Nitin Gadkari Takes A Look At The Honda City Hybrid
India’s transport minister is in full support of the push towards clean and green mobility
Honda launched India's first mass market self charging hybrid City e:HEV in early May, with prices starting from Rs 19.5 lakh (ex-showroom). Equipped with a small battery pack, the hybrid sedan makes use of twin electric motors and a 1.5-litre petrol engine (98PS/127Nm), which combine together to produce 126PS and 253Nm. It has an average fuel efficiency of 26.5kmpl.
The Ministry of Road Transport and Highways has taken quite a few steps in India’s adaptation towards cleaner mobility. With a target of reducing India’s total projected carbon emissions by a billion tonnes by 2030, the transport minister has been urging carmakers to manufacture flex-fuel vehicles in India.
India will soon become Green Hydrogen exporting country. In line with PM Shri @narendramodi ji’s vision of clean and cutting-edge mobility in India, our government, through ‘National Hydrogen Mission’ is committed to focus on green and clean energy. pic.twitter.com/FOQ9pHznfh— Office Of Nitin Gadkari (@OfficeOfNG) March 30, 2022
It has also taken steps to improve the safety coefficient of vehicles in India by introducing in-house crash tests for cars sold in India. The transport ministry is even considering alternatives to electric vehicles by using other clean technologies like hydrogen-powered fuel cell electric vehicles. The government has also announced its plans of making it mandatory for all cars to come with six airbags as standard, starting from October 1, 2022.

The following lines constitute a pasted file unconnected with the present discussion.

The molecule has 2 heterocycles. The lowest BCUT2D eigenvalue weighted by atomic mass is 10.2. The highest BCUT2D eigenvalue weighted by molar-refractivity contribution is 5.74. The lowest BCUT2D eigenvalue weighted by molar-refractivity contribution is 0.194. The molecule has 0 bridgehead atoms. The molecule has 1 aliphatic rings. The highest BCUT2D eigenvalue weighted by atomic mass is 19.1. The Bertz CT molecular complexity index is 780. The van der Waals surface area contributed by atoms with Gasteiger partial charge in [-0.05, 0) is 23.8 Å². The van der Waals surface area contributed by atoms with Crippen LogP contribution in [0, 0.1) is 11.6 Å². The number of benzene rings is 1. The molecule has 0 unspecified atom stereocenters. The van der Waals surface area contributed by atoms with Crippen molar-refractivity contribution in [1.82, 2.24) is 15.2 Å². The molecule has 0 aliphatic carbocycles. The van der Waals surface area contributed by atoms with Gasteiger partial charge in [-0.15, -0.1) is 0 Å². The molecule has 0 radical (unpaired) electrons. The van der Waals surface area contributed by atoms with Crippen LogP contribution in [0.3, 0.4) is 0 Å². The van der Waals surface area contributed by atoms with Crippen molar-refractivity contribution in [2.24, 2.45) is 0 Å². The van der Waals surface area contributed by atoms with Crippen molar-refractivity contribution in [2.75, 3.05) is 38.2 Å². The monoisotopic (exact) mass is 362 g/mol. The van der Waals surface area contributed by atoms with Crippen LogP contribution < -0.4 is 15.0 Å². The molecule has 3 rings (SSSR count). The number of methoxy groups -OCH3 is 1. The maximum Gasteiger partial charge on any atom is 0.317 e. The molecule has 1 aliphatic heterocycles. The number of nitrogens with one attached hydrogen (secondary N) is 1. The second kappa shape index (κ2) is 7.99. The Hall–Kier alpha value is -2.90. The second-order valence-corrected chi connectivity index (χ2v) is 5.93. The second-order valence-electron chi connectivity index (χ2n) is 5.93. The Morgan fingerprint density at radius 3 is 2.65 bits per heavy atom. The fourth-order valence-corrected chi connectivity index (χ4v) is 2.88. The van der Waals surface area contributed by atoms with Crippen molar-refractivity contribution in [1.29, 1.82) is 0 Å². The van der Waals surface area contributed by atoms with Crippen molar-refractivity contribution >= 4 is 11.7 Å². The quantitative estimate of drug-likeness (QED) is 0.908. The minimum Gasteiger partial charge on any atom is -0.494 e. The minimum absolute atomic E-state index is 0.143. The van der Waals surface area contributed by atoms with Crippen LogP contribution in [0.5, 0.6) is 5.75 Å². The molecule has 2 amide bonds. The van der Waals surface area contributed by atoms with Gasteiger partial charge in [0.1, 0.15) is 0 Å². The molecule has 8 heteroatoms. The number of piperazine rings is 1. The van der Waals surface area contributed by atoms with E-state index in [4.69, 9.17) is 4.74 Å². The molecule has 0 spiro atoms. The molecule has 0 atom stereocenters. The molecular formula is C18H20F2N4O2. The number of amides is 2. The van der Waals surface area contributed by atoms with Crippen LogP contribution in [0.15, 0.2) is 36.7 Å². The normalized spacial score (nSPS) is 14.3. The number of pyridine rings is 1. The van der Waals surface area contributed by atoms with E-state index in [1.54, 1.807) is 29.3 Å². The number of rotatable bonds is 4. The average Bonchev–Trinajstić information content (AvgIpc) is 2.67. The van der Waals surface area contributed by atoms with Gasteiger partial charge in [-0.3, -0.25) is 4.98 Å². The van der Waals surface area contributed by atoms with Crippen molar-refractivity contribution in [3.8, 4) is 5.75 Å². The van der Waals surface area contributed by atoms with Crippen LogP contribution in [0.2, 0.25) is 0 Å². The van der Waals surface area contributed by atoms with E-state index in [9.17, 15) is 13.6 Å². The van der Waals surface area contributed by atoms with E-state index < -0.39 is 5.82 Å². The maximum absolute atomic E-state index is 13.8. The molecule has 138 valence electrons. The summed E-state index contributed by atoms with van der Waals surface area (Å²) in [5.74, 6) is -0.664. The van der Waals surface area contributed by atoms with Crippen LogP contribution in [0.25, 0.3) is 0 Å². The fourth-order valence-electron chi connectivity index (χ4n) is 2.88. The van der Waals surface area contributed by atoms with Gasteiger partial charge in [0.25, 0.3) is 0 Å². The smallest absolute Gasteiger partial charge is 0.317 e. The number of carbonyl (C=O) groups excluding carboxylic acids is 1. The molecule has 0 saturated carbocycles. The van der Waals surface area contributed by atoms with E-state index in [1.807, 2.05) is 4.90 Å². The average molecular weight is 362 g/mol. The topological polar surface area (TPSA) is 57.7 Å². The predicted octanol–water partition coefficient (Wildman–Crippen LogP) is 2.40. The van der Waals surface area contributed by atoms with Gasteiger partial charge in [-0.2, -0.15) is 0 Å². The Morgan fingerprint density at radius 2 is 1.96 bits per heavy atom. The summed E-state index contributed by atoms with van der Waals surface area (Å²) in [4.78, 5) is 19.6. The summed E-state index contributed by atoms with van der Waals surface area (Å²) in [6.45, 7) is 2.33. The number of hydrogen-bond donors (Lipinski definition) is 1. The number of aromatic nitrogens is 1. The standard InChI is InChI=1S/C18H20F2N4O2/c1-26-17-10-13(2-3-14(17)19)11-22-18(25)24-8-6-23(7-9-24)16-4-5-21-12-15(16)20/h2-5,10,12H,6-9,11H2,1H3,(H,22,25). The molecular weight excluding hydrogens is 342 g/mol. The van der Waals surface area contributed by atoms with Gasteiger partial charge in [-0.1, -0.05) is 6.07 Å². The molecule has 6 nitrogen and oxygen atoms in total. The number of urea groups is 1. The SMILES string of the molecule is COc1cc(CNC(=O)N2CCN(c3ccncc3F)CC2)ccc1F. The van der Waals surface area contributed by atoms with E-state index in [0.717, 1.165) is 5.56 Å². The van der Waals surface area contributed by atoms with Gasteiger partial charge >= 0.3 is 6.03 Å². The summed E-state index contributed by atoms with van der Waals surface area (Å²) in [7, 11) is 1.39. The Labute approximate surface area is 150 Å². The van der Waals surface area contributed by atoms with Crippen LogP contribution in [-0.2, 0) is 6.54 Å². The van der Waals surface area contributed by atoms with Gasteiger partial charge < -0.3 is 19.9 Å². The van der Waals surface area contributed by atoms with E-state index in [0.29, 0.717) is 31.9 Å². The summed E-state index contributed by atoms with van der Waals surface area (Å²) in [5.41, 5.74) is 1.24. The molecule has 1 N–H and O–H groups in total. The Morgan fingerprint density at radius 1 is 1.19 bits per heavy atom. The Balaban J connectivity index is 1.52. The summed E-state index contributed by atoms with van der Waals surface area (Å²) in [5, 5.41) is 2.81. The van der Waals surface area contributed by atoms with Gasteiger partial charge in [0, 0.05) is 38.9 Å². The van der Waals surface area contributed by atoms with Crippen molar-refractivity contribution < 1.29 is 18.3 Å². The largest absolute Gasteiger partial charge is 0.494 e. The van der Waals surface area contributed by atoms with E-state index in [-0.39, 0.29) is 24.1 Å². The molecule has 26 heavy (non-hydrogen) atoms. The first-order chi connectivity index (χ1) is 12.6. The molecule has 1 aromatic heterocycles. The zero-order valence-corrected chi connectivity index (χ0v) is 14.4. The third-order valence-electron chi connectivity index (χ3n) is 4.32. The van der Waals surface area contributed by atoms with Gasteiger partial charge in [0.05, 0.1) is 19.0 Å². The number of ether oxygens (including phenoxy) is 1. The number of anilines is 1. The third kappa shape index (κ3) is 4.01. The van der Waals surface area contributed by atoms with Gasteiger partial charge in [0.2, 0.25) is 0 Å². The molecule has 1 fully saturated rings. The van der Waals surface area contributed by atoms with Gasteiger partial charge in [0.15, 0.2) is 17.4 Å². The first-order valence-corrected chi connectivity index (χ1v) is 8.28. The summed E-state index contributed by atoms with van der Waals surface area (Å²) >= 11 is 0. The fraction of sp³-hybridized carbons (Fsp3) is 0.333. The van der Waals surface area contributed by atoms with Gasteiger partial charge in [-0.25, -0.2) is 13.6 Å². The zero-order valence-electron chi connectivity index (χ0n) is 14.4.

Also Read: Honda City e:HEV: First Drive Review
While the drive toward cleaner mobility gains traction, the EV charging infrastructure is still taking shape in the country. Electric vehicles, currently, are priced at a premium over their ICE counterparts which makes people consider a conventional fuel-burner over an all-electric vehicle. Hence, carmakers are shifting towards a more sustainable powertrain option which offers the best of both worlds like the self charging hybrid in the City e:HEV.
Subsequently, Toyota and Maruti’s upcoming Creta-rivals will be strong hybrid offerings with a 1.5-litre petrol engine. Like usual hybrids, it will allow the engine to switch between hybrid, engine-only and pure EV modes as per the requirement.
What More Steps Should The Government Take To Make Adoption Of Self-charging Hybrid Cars Easier?
Firstly, given the similarity in the tax structure of self-charging hybrid cars to their internal combustion engine (ICE) counterparts, it becomes vital that the government reduces it. As the strong hybrid option is still expensive and it would require a lot of running to justify its premium. So reduction in taxes would significantly cut down the price premium of these greener models. The City hybrid, for reference, is priced at a premium of around Rs 4.5 lakh over the top-spec petrol-CVT variant of the standard City. Additionally, the transport ministry should also consider lowering the import duties on EVs and components, which currently employ 100 percent tax.
Read More on : City Hybrid Automatic
1 out of 1 found this helpful